Maybe it would be better if…
“Child, your sins are forgiven.”
Fishing is a two-way relationship. It involves work, struggle, and tension. It also involves pain and trauma for the fish.
When a fisherman hooks a fish, which of them is really in charge? Most think the fisherman. He has the brains, the tools, and the power to overcome and land his catch.
Every fisherman knows that for every fish caught, many more get away. Some snap lines that trail behind them as they swim away. Others tear the hook out in the struggle, and swim away wounded.
Yet some fish figure out a simpler, braver path. Rather than pull, dash, or thrash, they swim toward shore, and approach the fisherman. When fish do so, youâ€™re bound to see a frantic person reeling like crazy shouting â€œNo, no, noâ€”not towards me!â€ But if the fish persists, the line goes slack, and the hook comes out with a flick of its head.
In cases where fish swim toward their enemy, they often gain freedom from pain, and leave dragging nothing behind them.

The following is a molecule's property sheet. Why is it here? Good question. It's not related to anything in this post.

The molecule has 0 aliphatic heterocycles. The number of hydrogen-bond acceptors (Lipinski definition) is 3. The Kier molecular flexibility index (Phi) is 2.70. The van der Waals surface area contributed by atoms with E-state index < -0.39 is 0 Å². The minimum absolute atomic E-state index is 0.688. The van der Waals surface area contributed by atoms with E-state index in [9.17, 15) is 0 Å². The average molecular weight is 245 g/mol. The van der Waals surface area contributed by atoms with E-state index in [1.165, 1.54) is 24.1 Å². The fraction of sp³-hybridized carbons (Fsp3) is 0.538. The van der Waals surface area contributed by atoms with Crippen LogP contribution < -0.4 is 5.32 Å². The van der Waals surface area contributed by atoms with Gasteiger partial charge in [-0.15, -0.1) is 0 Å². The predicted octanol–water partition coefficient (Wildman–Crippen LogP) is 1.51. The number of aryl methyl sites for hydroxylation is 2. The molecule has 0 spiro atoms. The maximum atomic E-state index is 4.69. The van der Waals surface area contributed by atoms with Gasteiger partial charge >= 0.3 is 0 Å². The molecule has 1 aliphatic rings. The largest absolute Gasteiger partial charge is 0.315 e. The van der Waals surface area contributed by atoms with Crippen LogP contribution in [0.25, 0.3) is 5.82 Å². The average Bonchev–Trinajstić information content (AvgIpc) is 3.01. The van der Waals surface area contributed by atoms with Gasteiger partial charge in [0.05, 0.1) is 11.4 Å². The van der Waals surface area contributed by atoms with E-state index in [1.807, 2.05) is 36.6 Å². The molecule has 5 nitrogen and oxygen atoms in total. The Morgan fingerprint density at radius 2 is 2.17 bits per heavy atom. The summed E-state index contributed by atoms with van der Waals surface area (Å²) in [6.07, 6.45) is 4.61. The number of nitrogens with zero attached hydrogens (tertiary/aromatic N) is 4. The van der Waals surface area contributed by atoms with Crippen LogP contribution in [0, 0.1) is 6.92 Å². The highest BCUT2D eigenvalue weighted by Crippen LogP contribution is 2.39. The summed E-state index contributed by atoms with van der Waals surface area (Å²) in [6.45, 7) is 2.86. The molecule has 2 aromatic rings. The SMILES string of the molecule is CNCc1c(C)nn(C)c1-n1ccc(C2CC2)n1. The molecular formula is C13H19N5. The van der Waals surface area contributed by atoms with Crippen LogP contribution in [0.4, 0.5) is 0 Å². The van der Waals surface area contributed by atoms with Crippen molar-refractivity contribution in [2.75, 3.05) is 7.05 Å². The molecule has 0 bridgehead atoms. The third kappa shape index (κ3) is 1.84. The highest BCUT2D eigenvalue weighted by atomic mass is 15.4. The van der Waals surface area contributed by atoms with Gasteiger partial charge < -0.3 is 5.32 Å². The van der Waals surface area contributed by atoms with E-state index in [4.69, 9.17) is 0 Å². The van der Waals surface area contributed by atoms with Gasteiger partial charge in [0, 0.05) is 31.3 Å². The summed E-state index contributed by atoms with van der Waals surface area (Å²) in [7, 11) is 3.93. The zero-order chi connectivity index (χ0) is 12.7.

Today, God asks us to consider His forgiveness and the way we forgive each other.
Like the fish and fisherman, we are in relationships with each other. At times those relationships can be marked by struggle, tension, and pain.
When we choose, as a result of hurt (those hooks that stab at us) to fight and flee, we end up either dragging the memories of those hurts behind us, or we end up deeply wounded.
God asks us to be the smart fish, to swim towards those who have hurt us. As we do, we free ourselves from the barbs that hurt us and we are free.
The pain doesnâ€™t go away easily, and true reconciliation and the rebuilding of relationships is a much longer process, but it has to start with our going toward those who hurt us. There we offer our forgiveness.
When we hurt God through sin, we will always find Him swimming toward us, with complete forgiveness. As we enter Lent, let us resolve to do the same with each other.